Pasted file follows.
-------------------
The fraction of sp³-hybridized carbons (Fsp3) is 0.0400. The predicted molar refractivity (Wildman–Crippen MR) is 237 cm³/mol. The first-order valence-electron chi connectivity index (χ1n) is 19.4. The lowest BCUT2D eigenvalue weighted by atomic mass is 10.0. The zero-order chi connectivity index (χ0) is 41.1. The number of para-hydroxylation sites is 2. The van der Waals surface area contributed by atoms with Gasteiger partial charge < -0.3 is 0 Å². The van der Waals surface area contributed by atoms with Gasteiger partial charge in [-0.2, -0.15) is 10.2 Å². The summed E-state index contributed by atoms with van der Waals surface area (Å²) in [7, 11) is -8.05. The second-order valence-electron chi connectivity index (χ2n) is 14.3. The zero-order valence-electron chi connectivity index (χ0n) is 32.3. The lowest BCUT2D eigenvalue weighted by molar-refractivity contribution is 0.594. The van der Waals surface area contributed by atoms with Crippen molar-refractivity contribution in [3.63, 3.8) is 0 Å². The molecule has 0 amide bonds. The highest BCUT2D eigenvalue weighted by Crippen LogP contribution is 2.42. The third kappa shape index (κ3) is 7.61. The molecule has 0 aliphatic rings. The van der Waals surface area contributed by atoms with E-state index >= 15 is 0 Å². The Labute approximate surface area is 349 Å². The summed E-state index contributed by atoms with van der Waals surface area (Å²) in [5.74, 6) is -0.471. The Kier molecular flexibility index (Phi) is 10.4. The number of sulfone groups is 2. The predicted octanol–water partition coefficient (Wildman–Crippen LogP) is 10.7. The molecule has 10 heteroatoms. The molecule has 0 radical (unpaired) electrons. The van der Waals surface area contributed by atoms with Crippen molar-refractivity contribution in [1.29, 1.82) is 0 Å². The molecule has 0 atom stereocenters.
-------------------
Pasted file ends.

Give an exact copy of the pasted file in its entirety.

The fraction of sp³-hybridized carbons (Fsp3) is 0.0400. The predicted molar refractivity (Wildman–Crippen MR) is 237 cm³/mol. The first-order valence-electron chi connectivity index (χ1n) is 19.4. The lowest BCUT2D eigenvalue weighted by atomic mass is 10.0. The zero-order chi connectivity index (χ0) is 41.1. The number of para-hydroxylation sites is 2. The van der Waals surface area contributed by atoms with Gasteiger partial charge < -0.3 is 0 Å². The van der Waals surface area contributed by atoms with Gasteiger partial charge in [-0.2, -0.15) is 10.2 Å². The summed E-state index contributed by atoms with van der Waals surface area (Å²) in [7, 11) is -8.05. The second-order valence-electron chi connectivity index (χ2n) is 14.3. The zero-order valence-electron chi connectivity index (χ0n) is 32.3. The lowest BCUT2D eigenvalue weighted by molar-refractivity contribution is 0.594. The van der Waals surface area contributed by atoms with Crippen molar-refractivity contribution in [3.63, 3.8) is 0 Å². The molecule has 0 amide bonds. The highest BCUT2D eigenvalue weighted by Crippen LogP contribution is 2.42. The third kappa shape index (κ3) is 7.61. The molecule has 0 aliphatic rings. The van der Waals surface area contributed by atoms with E-state index >= 15 is 0 Å². The Labute approximate surface area is 349 Å². The summed E-state index contributed by atoms with van der Waals surface area (Å²) in [5.74, 6) is -0.471. The Kier molecular flexibility index (Phi) is 10.4. The number of sulfone groups is 2. The predicted octanol–water partition coefficient (Wildman–Crippen LogP) is 10.7. The molecule has 10 heteroatoms. The molecule has 0 radical (unpaired) electrons. The van der Waals surface area contributed by atoms with Crippen molar-refractivity contribution in [1.29, 1.82) is 0 Å². The molecule has 0 atom stereocenters.